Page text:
Opposition Leader Bill Shorten claims that family trusts are used to avoid paying a ‘fair share of tax’. Photo: Justin McManusThe parliamentary landscape got even murkier last week with opposition Bill Shorten’s rant against “inequality” and his promise to make the rich pay “their fair share of tax”. This was coupled with an attack on family trusts, which he claims are a tax-saving device used by the rich to evade billions of dollars in income tax.
I almost choked on my breakfast last Monday morning when I heard him tell interviewer Fran Kelly on Radio National that barristers were among the chief offenders among those using trusts to rort the system. Unfortunately, Kelly does not have the tax skills to ask the tough questions, but I immediately rang a senior counsel who specialises in tax matters. His retort was “absolute rubbish – we can’t even incorporate. Barristers are required to act as sole traders”.
I followed this up with a call to the tax partner in the firm who does my own tax. He confirmed he acted for several barristers, none of whom are allowed to split income using trusts. He did mention that many have their chambers in family names and pay rent, but that is a well-known legal strategy used by many high-earning professionals who have no other way of income-splitting. It is also quite common for high-income professionals to hold the family home in the name of the trust for asset protection – the price of doing this is loss of the capital gains tax exemption.
But let’s get back to family trusts. Many of our country’s wealth producers own small businesses, and it’s a sad reality that many go broke in the first five years of operation. Therefore, asset protection is a major priority for them. If you are a sole trader, or operate as a partnership, all your assets are up for grabs if a financial calamity happens.
Consequently, the preferred structure for being in business is a trust or a company. Both have unique features. A trust does not pay tax itself: it distributes profits to the beneficiaries of the trust who then pay tax at their marginal rate. In certain circumstances trusts can save tax, but for the majority of business people the opportunities are limited. Typically the beneficiaries are mum and dad and the children, but there is little tax to be saved by distributing to children under 18 years of age because such distributions are taxed at the top marginal rate once they exceed $416 a person a year.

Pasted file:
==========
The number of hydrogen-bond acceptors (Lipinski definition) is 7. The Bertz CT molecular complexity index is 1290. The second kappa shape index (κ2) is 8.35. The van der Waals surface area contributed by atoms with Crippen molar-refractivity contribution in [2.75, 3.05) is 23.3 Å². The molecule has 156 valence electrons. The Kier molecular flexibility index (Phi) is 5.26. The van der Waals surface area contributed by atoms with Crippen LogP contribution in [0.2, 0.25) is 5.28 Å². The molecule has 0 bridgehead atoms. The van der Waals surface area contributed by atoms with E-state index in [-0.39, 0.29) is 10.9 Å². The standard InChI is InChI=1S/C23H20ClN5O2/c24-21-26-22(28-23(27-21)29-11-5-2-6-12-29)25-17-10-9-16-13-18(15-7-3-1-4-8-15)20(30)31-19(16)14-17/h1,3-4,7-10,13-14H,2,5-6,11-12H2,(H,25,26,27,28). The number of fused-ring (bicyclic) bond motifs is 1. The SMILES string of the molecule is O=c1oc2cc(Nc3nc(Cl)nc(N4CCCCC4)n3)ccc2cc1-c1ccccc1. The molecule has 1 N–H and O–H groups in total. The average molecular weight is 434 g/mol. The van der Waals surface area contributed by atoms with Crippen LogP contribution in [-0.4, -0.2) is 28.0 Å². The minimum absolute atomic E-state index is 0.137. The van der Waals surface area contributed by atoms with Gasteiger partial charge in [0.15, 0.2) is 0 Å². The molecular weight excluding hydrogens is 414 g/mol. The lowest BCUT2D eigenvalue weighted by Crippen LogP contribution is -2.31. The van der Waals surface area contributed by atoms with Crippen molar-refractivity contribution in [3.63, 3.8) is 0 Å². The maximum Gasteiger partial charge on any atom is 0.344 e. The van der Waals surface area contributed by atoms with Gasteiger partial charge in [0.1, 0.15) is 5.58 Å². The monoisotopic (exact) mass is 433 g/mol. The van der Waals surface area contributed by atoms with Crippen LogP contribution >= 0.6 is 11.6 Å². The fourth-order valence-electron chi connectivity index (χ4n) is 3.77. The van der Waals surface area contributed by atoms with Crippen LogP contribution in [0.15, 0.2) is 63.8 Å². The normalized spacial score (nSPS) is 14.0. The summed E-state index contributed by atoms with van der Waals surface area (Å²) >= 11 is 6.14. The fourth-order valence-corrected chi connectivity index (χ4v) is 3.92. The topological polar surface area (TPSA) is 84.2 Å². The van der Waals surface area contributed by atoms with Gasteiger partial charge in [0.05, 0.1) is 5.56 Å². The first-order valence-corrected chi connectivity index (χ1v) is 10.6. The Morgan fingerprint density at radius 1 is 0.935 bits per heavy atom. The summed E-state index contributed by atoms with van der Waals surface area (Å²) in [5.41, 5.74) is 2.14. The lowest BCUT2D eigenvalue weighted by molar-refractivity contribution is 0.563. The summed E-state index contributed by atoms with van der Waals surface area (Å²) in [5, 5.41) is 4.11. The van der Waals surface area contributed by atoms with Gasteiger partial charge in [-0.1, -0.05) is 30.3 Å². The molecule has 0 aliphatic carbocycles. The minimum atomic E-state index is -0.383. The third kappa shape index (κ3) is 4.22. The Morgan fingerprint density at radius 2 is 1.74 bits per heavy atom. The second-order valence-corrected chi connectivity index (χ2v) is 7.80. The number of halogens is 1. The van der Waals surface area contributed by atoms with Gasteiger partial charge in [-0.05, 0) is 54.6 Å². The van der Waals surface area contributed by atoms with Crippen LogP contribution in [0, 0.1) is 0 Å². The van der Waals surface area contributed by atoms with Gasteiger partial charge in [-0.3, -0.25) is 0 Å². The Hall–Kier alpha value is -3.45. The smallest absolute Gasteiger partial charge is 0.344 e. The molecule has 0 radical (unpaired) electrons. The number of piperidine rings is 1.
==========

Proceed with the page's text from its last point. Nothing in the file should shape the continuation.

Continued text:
There is a window once the children reach 18 and are earning a low income, but even then HECS is a limiting factor, because any substantial distribution to a university student winds up reducing their HECS bill. CASE STUDY
A couple run their business through a family trust. The beneficiaries of the trust are the couple and their two children aged 20 and 22 who are at university. Both children have HECS debts of $50,000. The net profit of the business for the year is $300,000 and on their accountant’s advice this is distributed as $54,000 to each child and $96,000 to each partner. If the child’s distributions exceeded $54,869 their tax assessments would be increased by $2000 each, being 4 per cent of their HECS bill.
A company structure can operate in a similar manner to a trust. Instead of making a distribution to a family member, the company can pay that person a PAYG salary and retain any surplus profits in the company, where profits will be taxed at about 30 per cent, depending on the size of the company.
So there is a mechanism to defer profits, but the only way for the proprietors to get their hands on those profits is to pay themselves a franked dividend, which will end up being taxed at their marginal rate. It is also possible to tailor dividends to individual shareholders by allocating each one a separate category of share.
In summary, the main benefit of the company over trust is that profits can be retained and used to expand the business, or to eventually pay those retained profits to its proprietors.
There is nothing in either of these structures that enable the proprietors to evade large sums of tax, they are merely efficient structures to provide asset protection while optimising the way profits are paid to the owners, who are taking all the risk of being in business for themselves.
Shorten has flagged a proposal to tax trust distributions income at a flat 30 per cent. It would be interesting to see the legislation. Suppose Jack and Jill have a family business operated through a trust which earns $200,000 a year and they distribute $80,000 to each of them with the balance of $40,000 going to a child who is at university. If the system were changed they could simply pay each other a salary of $37,000 so as to stay in the 19 per cent tax bracket, and have the rest taxed at 30 per cent. Under the current system the balance is taxed at 34.5 per cent
It does not bode well for the future of this country that the alternative government is more concerned about attacking the producers of wealth than increasing the pie so everybody can have a bigger share.
As the Methodist minister William John Henry Boetcker said 100 years ago, “You cannot lift the wage earner by pulling down the wage payer”.
Noel Whittaker is the author of Making Money Made Simple and numerous other books on personal finance. His advice is general in nature and readers should seek their own professional advice before making any financial decisions. Email:[email protected]苏州夜总会招聘.au